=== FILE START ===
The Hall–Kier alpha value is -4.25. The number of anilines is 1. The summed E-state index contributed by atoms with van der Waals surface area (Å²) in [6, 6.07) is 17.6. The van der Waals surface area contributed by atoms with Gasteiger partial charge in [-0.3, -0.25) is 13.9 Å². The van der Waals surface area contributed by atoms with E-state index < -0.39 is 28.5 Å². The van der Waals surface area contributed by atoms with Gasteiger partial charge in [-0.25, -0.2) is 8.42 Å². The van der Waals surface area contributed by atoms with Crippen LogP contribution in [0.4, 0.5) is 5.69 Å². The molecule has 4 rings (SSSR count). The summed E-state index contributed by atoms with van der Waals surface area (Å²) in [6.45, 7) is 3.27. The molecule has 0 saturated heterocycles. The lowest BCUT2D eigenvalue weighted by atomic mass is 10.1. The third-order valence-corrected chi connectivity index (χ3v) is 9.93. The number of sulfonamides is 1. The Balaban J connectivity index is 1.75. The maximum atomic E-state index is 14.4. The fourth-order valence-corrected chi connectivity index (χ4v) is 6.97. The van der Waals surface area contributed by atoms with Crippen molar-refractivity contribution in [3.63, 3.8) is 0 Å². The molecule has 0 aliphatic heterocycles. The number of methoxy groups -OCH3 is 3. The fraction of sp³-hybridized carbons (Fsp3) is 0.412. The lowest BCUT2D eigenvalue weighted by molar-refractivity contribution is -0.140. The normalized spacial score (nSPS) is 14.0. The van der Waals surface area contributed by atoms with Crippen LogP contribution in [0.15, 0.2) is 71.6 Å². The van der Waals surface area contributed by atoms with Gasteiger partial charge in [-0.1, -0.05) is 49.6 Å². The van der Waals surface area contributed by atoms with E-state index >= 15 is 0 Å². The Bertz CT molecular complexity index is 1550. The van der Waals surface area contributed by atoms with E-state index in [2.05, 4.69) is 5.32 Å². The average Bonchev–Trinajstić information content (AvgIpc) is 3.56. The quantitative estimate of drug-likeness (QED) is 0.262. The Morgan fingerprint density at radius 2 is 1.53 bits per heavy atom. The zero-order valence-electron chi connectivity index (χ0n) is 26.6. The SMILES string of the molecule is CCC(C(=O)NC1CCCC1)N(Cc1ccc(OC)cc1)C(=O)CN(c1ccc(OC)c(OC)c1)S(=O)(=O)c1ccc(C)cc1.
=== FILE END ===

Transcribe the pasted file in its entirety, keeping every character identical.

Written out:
The Hall–Kier alpha value is -4.25. The number of anilines is 1. The summed E-state index contributed by atoms with van der Waals surface area (Å²) in [6, 6.07) is 17.6. The van der Waals surface area contributed by atoms with Gasteiger partial charge in [-0.3, -0.25) is 13.9 Å². The van der Waals surface area contributed by atoms with E-state index < -0.39 is 28.5 Å². The van der Waals surface area contributed by atoms with Gasteiger partial charge in [-0.25, -0.2) is 8.42 Å². The van der Waals surface area contributed by atoms with Crippen LogP contribution in [0.4, 0.5) is 5.69 Å². The molecule has 4 rings (SSSR count). The summed E-state index contributed by atoms with van der Waals surface area (Å²) in [6.45, 7) is 3.27. The molecule has 0 saturated heterocycles. The lowest BCUT2D eigenvalue weighted by atomic mass is 10.1. The third-order valence-corrected chi connectivity index (χ3v) is 9.93. The number of sulfonamides is 1. The Balaban J connectivity index is 1.75. The maximum atomic E-state index is 14.4. The fourth-order valence-corrected chi connectivity index (χ4v) is 6.97. The van der Waals surface area contributed by atoms with Crippen molar-refractivity contribution in [3.63, 3.8) is 0 Å². The molecule has 0 aliphatic heterocycles. The number of methoxy groups -OCH3 is 3. The fraction of sp³-hybridized carbons (Fsp3) is 0.412. The lowest BCUT2D eigenvalue weighted by molar-refractivity contribution is -0.140. The normalized spacial score (nSPS) is 14.0. The van der Waals surface area contributed by atoms with Crippen LogP contribution in [0.15, 0.2) is 71.6 Å². The van der Waals surface area contributed by atoms with Gasteiger partial charge in [-0.1, -0.05) is 49.6 Å². The van der Waals surface area contributed by atoms with E-state index >= 15 is 0 Å². The Bertz CT molecular complexity index is 1550. The van der Waals surface area contributed by atoms with E-state index in [2.05, 4.69) is 5.32 Å². The average Bonchev–Trinajstić information content (AvgIpc) is 3.56. The quantitative estimate of drug-likeness (QED) is 0.262. The Morgan fingerprint density at radius 2 is 1.53 bits per heavy atom. The zero-order valence-electron chi connectivity index (χ0n) is 26.6. The SMILES string of the molecule is CCC(C(=O)NC1CCCC1)N(Cc1ccc(OC)cc1)C(=O)CN(c1ccc(OC)c(OC)c1)S(=O)(=O)c1ccc(C)cc1.